In 2014, President Xi Jinping reached back into Chinese Communist Party folklore to reintroduce Mao Zedong’s concept of magic weapons that could be used to achieve the great rejuvenation of the country and achieve his “China Dream”. Xi was referring to the co-optation tactics of the CCP’s United Front network to win friends, influence governments and eliminate dissent inside China and in other countries.
In recent years the CCP has developed another magic weapon that complements its accumulation of material power. This is the success Beijing is having in shaping grand narratives in Australia and our region about China.
The genius is that these narratives condition us to accept Chinese policies meekly even if they are against our national interests.
The magic weapon is a narrative buttressed by five basic messages: Chinese dominance is the historical norm and is inevitable; the objectives of the CCP are permanent and unchanging; a CCP-led China is fundamentally undeterrable; the party is prepared to pay any price to achieve its core objectives; and the US is an increasingly weak and unreliable ally.
If we accept these propositions, the motivation for regional states to resist or counter even the most coercive policies is greatly diminished even if we profoundly disagree with China’s behaviour.
Striking an uneven bargain becomes seemingly preferable to foolishly balancing against the future inevitable dominant power.
Indeed, the message from Beijing underlying the cascading threats against Australia is that we would do better to make the best of this imminent Sino-centric future — as New Zealand apparently is doing — than fight against it. To the extent that any cold hand of friendship is offered, Australia and others ought to pocket the guaranteed largesse that comes from submissively accepting Beijing’s conditions or risk ending up with nothing.
The benefit of the narrative for Beijing is that once we accept the five basic messages as a given, then the only reasonable action is for others to compromise and alter their objectives if they seek to maximise gains, avoid instability and ultimately prevent war. The onus is then placed on the US and its allies such as Australia and Japan to soften their policies or accept blame for all that is troubling about China.
These narratives have played out beautifully for Beijing in the South China Sea, where the US is often cast as the provocateur when it is conducting freedom of navigation operations, even those that serve to reaffirm the principles and rights of international law and challenge Beijing’s militarisation of illegal land features.
Or consider criticisms that the Morrison government was foolish in taking the lead in calling for an investigation into the origins of the COVID-19 pandemic or, more recently, tearing up Victoria’s Belt and Road Initiative agreement under powers afforded by the foreign relations act on the basis that the memorandum of understanding ought to be allowed to lapse without controversy or fanfare.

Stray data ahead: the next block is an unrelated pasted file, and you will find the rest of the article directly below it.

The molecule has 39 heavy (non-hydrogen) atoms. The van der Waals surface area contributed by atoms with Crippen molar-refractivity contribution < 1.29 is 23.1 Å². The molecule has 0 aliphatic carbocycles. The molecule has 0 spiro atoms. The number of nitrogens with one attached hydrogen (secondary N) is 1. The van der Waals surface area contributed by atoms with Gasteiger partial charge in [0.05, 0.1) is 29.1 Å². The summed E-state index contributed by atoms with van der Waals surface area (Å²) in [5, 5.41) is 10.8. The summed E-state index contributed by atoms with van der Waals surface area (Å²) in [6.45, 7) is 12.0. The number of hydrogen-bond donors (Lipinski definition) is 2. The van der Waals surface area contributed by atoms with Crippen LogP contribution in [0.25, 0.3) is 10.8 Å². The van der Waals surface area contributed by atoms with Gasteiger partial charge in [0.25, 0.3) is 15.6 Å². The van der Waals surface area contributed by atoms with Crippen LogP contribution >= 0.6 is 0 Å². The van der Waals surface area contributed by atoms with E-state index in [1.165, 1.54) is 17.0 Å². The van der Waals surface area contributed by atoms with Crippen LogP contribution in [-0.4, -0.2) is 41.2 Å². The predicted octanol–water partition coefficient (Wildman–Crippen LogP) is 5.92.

On the merits of both actions by Canberra, one could put forward compelling arguments. Calling for an independent investigation into the deadliest and costliest non-kinetic disaster in 100 years to ensure it does not happen again is hardly overreach.
Neither is cancelling an agreement with Victoria that deliberately was used by the CCP to undermine the federal government’s legitimate authority over our external policy and that was used by Beijing to promote the BRI to other countries and provincial governments.
As far as Beijing is concerned, silence equals acquiescence. But many, having fallen for the magical power of Beijing’s narrative, have normalised and internalised the CCP’s ill intent and compulsion. It is this mindset that underpins criticisms that the Morrison government is mismanaging the relationship with China.
What about war over the future of Taiwan, something newly appointed Defence Minister Peter Dutton raised as a possibility last weekend? Whether Australia is involved if that terrible hypothetical comes to pass will depend on the circumstances and reasons for why conflict occurs. But it is incorrect and self-defeating to begin by assuming that Beijing cannot be deterred.
True, seizing Taiwan is a genuine core objective for the CCP. It would be prepared to pay a heavy price for meeting that objective.
But that is far removed from Xi or the regime being prepared to pay any price. Just as the CCP has based its strategy on identifying and acquiring the means to inflict prohibitive military, economic and political costs on the US and its allies, the latter countries are at the early stages of what it means to do the same to Beijing.
Our collective failure to think about and achieve that will loosen restraints on Beijing and increase the incentive for Beijing to use force. For this reason, the better prospect for peace is to pursue policies and acquire the means to persuade Beijing to recalculate and alter its current trajectory.
China and the CCP have weaknesses, vulnerabilities and dependencies that have been carefully and cleverly concealed to perpetuate the preferred narrative. We and others are engaged in a tense and fraught period of renegotiating the terms of our relationship with China. Getting it right means dealing sensibly with reality as it is, not as the CCP would have the rest of the world believe.
John Lee is an adjunct professor and non-resident senior fellow at the US Studies Centre at the University of Sydney and the Hudson Institute in Washington, DC. From 2016 to 2018 he was senior adviser to the Australian foreign minister.